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How to Keep your Job in Switzerland

Posted on 30 December 2011 by Steven

Switzerland still has the highest salaries in Europe, but the bilateral agreements have resulted in a significant increase in unemployment. Swiss companies, like those elsewhere, have been trimming their workforce to lower costs and raise profits. Only the cosseted employees of local, state and federal government are immune, enjoying lifetime jobs and indexed salaries.

Over the past 12 months, unemployment rose over 50%.
In 2012 roughly 90,000 will be cut in CH.

If you’re in the private sector you need to be performant to stay employed and well-paid.

Here are some tips to keeping your job in Switzerland:

1) Identify yourself with your company.
Managers always prefer staff who feel implicated in the life of the company, who share its goals and worry about its problems,
and who are effective in bad times as in good times. In general, chiefs want loyal staff more than good mercenaries.

2) Have confidence in yourself
Unemployment has doubled in 2 years but at (officially) 6%, it’s still a lot less than elswhere in the EU.
It means there still close to 95% employment.
So don’t panic every time your manager calls you for a meeting that it means you’re going to be fired. Such a timorous
attitude will be noticed and will likely lead to be being considered expendable.

3) Don’t fear change.
Change always represents opportunity. The conomy changes, businesses change.
Change is inevitable everywhere. If you consider it an opportunity rather than a threat, you’re more than halfway to being a winner.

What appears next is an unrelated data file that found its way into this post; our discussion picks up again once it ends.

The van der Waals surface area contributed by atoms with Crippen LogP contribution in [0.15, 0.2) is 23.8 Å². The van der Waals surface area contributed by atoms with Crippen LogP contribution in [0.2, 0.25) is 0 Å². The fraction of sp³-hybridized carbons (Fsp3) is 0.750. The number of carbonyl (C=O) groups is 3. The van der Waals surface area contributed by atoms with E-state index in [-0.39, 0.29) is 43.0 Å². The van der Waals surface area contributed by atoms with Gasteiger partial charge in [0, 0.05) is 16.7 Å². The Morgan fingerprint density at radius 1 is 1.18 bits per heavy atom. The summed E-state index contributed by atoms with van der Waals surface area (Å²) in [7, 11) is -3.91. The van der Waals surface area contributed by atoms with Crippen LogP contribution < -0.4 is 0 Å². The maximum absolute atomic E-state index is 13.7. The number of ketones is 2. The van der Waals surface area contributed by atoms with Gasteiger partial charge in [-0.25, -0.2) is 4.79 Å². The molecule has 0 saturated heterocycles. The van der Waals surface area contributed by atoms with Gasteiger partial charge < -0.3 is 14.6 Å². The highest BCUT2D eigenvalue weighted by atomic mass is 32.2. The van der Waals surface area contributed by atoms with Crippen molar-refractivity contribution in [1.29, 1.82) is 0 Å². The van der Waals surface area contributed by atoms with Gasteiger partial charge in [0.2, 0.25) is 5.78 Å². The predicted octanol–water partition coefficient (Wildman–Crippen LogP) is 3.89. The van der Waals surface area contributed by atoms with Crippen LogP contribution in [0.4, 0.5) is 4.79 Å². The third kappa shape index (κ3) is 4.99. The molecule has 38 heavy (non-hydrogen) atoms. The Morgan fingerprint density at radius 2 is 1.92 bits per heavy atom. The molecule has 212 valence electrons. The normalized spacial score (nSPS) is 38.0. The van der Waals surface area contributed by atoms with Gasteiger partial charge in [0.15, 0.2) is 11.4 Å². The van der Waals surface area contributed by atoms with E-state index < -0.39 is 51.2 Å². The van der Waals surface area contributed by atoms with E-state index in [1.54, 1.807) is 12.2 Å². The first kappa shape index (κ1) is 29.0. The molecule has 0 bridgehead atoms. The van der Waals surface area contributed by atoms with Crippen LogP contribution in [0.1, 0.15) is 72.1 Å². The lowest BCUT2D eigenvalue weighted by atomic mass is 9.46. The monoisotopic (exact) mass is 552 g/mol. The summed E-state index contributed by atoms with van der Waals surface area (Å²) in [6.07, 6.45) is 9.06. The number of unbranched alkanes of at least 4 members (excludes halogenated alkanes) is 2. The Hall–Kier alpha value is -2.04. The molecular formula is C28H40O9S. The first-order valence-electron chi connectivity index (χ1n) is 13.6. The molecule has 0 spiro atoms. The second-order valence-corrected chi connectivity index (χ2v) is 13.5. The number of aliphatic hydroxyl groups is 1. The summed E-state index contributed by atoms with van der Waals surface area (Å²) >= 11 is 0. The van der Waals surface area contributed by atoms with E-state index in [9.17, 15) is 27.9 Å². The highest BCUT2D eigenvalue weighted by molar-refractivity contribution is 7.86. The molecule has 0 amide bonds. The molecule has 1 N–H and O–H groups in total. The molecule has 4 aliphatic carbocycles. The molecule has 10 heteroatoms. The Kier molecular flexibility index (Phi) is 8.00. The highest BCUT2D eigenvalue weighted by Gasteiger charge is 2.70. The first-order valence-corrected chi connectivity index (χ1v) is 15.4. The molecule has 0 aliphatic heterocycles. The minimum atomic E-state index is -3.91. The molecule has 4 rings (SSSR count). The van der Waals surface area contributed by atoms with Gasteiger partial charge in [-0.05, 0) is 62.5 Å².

The best employees are those who are open and flexible.
Resisting change never brings anything but making work more difficult for everyone.

4) Keep learning.
Whatever happens, one has to remain competitive and on top of one’s field. As companies spend less and less on corporate training,
you need to show some imagination in keeping abreast of developments in your field. For example: attending a management seminar or a language course. Those who strive are always valued more highly in the coroporate environment.

5) Specialize
PRactically every branch of the economy is threatened by outsourcing.
Consider how to acquire speciliazed skills, whatever niche that may be, so that you cannot be replaced or your role outsourced. The goal: your company should have too much difficulty replacing you.

7) Pay attention to what’s going on around you; you’ll be better prepared for what may come.
Did you notice we skipped number 6 ?

8) Be proactive. Don’t be one of those emplyees who always takes refuge in his job description and figures, it’s not my problem. If you see you can be useful with help in some other department, offer your help.

9) Where relevant, make suggestions to management where cost savings may be made.
In periods of difficulty, management has to be very sensitive to costs. Even when it’s a question of small savings, like reducing mobile phone usage in favor of landlines or reducing color photocopies, it shows you are rowing in the same direction as your company.

10) Attendence and Rapidity
Be early to work and leave a little later. Everybody notices the guy who shots down his computer at 16:45 to be out the door before 17h00. Just like everyone notices the colleague who takes 2 hour lunch breaks. Consider the Appearance of your commitment.

11) Don’t work at home or outside the office. It’s a sad fact but but if they can’t see it, they assume it isn’t there.